Did you check the search engine here? /forums/search/bladder+stones/
Excerpts from previous posts:
As your vet will confirm, dogs that have a tendency to make bladder stones have to be on a special diet the rest of their lives, this is a serious condition and it just doesn’t go away.
I would comply with the prescription food for now.
And don’t forget, water, water, and more water added to the diet. Ask the vet ….but I believe this helps big time. And frequent bathroom breaks, opportunities to urinate.
“My dog had both (struvite and calcium oxalate), no symptoms till the age of 11, started with UTIs. He has had no recurrences in 4 years since his emergency surgery.
“There is a genetic component and some breeds are more prone to bladder stones”.
“Anyway, if you do nothing else, add water and take her out to urinate frequently”.
PS: Soak the kibble, even the prescription food in water overnight in the fridg, add more water prior to serving. Keep the bladder flushed. Maybe add a little canned prescription food as a topper.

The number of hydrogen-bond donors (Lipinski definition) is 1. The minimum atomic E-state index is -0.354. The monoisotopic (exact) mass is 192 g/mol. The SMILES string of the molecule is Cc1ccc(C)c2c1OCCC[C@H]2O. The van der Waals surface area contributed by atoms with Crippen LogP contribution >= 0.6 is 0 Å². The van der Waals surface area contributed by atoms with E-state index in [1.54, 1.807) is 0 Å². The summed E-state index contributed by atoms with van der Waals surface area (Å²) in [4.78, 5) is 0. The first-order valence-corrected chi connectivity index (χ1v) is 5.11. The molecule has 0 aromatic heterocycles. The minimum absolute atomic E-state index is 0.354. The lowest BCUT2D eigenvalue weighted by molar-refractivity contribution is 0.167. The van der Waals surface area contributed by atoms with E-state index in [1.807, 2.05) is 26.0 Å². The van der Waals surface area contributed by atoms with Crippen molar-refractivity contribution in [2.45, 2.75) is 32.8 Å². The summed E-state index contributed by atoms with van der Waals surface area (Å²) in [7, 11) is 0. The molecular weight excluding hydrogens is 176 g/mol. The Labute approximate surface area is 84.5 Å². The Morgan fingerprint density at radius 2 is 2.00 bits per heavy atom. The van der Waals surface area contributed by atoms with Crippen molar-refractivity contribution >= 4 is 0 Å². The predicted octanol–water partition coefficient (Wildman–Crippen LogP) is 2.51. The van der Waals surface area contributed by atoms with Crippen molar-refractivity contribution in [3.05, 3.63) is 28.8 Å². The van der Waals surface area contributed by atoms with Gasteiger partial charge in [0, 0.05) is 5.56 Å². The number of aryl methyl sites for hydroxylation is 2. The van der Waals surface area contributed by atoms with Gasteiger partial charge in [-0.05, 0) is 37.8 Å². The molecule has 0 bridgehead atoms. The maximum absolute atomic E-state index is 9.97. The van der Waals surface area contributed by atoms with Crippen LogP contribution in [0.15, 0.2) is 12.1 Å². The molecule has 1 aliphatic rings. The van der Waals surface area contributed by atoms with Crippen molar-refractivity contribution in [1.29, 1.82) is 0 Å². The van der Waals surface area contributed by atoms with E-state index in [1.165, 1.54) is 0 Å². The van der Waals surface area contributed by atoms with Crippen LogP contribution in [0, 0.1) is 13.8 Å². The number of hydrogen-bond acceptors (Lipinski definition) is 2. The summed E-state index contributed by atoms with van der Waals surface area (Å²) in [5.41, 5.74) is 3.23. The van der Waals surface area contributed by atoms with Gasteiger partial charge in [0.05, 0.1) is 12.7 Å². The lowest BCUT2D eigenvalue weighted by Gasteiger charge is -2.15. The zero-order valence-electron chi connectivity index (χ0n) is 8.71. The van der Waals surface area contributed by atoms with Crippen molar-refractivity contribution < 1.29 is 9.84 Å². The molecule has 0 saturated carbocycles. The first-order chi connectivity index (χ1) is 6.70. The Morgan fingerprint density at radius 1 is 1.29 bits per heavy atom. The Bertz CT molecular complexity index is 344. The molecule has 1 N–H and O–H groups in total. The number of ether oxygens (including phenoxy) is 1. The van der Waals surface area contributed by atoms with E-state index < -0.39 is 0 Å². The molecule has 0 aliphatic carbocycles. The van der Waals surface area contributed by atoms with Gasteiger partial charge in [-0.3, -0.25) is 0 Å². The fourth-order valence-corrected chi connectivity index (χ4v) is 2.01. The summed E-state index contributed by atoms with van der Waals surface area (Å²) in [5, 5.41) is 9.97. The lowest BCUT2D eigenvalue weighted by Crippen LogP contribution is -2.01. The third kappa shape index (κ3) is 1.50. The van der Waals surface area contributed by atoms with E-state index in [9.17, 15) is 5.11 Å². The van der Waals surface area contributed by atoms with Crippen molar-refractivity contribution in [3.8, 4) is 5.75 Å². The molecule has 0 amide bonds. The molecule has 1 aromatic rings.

Don’t add supplements unless recommended by a veterinarian that has examined the dog.
Hi Matthew C-
I believe the vet is telling you not to use Vit c or cranberry supplements with the prescription food because it will over acidify the pH of your dog’s urine. That situation could cause the other type of stones. Struvite stones are formed in alkaline urine. The prescription foods help acidify the urine and increase thirst in your pup. More water and moisture as Anon mentioned will help dilute the urine.
Struvite stones in dogs are often associated with infections as you mentioned. One of my cats had a blockage and ended up in the emergency clinic for three days due to Struvite crystals. I now feed him mostly canned food, keep his litterbox clean, and have a water fountain available. I hope you can find something that works also. Good luck!aimeeParticipant
From the Minnesota Urolith Center: “Control of urinary tract infection and appropriate antimicrobic administration is essential to prevent recurrence. Diets with reduced protein, phosphorus and magnesium that promote formation of acidic urine are helpful, but cannot be used as a substitute for appropriate control of urinary tract infections.
In addition to the diet recommendation what measures did your vet recommend to try to minimize recurrence of infections and monitor for early detection of same? Whatever you decide in regards to diet make sure you follow directions in regard to frequent monitoring for return of infection.anonymousMember